Russian cyber groups spy on European diplomats

Russian cyber groups spy on European diplomats

Experts from ESET have discovered two previously unknown malicious tools that attacked the European Ministry of Foreign Affairs and its diplomatic missions abroad for cyber espionage.

Given the similarities between tactics, techniques, and procedures, ESET researchers attribute this activity to the Russian cyber spy group Turla, which primarily targets government and diplomatic organizations in Europe, Central Asia, and the Middle East.

Launching backdoors

The attackers deployed backdoors with the names LunarWeb and LunarMail in the diplomatic mission. In another attack, LunarWeb was deployed in three diplomatic missions of a European country in the Middle East within minutes of each other. It is likely that the attackers had prior access to the domain controller of the Ministry of Foreign Affairs and used it to further spread to devices of related institutions on the same network.

The LunarWeb threat collects and intercepts information from the system, such as computer and operating system data, a list of running processes, services, and installed security products. In addition, the tool can perform operations on files and processes, as well as run commands. During the first launch, the LunarMail backdoor collects email addresses from the recipients’ sent email messages. LunarMail can also create a new process and take screenshots.

The stolen credentials help Russian cybercriminals spread the threat online.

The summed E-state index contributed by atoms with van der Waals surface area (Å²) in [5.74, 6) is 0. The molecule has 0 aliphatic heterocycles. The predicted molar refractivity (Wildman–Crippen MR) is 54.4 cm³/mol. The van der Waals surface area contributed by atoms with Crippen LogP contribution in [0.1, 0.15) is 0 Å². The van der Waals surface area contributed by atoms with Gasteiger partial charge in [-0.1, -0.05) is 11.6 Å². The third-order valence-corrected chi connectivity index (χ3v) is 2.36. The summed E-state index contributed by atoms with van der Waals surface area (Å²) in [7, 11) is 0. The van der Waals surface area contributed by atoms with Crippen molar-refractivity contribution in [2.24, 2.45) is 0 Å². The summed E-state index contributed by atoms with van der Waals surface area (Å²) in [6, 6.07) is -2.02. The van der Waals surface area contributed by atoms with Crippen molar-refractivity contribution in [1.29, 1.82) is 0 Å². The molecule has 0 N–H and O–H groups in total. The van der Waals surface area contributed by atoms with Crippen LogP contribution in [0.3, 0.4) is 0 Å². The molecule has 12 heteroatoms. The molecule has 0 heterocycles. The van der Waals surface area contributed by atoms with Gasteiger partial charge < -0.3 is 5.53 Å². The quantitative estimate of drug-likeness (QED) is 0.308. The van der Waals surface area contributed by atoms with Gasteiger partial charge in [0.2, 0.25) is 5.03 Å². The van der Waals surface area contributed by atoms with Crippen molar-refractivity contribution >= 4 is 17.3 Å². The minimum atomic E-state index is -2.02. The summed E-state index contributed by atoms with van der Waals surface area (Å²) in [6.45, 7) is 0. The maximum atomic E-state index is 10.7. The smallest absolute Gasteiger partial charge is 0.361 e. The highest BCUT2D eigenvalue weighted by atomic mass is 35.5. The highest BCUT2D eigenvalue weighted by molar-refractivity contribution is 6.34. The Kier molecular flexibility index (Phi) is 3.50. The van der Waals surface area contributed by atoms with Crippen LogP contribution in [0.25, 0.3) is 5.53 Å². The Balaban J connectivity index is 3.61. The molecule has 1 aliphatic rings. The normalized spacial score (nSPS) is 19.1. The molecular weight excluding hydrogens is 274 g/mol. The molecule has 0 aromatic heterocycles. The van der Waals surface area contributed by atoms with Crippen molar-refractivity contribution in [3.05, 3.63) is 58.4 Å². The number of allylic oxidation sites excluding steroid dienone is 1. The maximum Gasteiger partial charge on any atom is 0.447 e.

“We observed varying degrees of sophistication during the infection, such as installing on a compromised server to avoid detection by security programs, contrasted with coding errors and different backdoor coding styles. This suggests that multiple people were likely involved in the development and use of these tools,” said Filip Jurcako, ESET researcher.

LunarWeb, розгорнутий на серверах, використовує HTTP(S) для зв’язку з командним сервером та імітує легітимні запити

What backdoors do

LunarWeb, deployed on servers, uses HTTP(S) to communicate with the command server and simulate legitimate requests. Whereas LunarMail, deployed on workstations, uses email messages to connect. Both backdoors use a technique where commands are hidden in images to avoid detection.

The recovered components associated with the installation and the activity of the attackers indicate that the initial infection occurred through phishing and the unauthorized use of misconfigured network monitoring software and Zabbix applications. In addition, the attackers already had access to the network, using stolen credentials to further propagate through the network, and took steps to compromise the server without raising suspicion. In another attack, ESET researchers discovered an older malicious Word document, likely from a phishing email.

It is worth noting that the Turla group, also known as Snake, has been active since at least 2004. Turla, believed to be part of Russia’s FSB, is known for its attacks on the US Department of Defense in 2008 and the Swiss defense company RUAG in 2014.

To prevent such attacks and detect any malicious activity in a timely manner, organizations should ensure strong cyber defense, for example, with ESET PROTECT Elite, a comprehensive threat prevention, detection, and response (XDR) solution.


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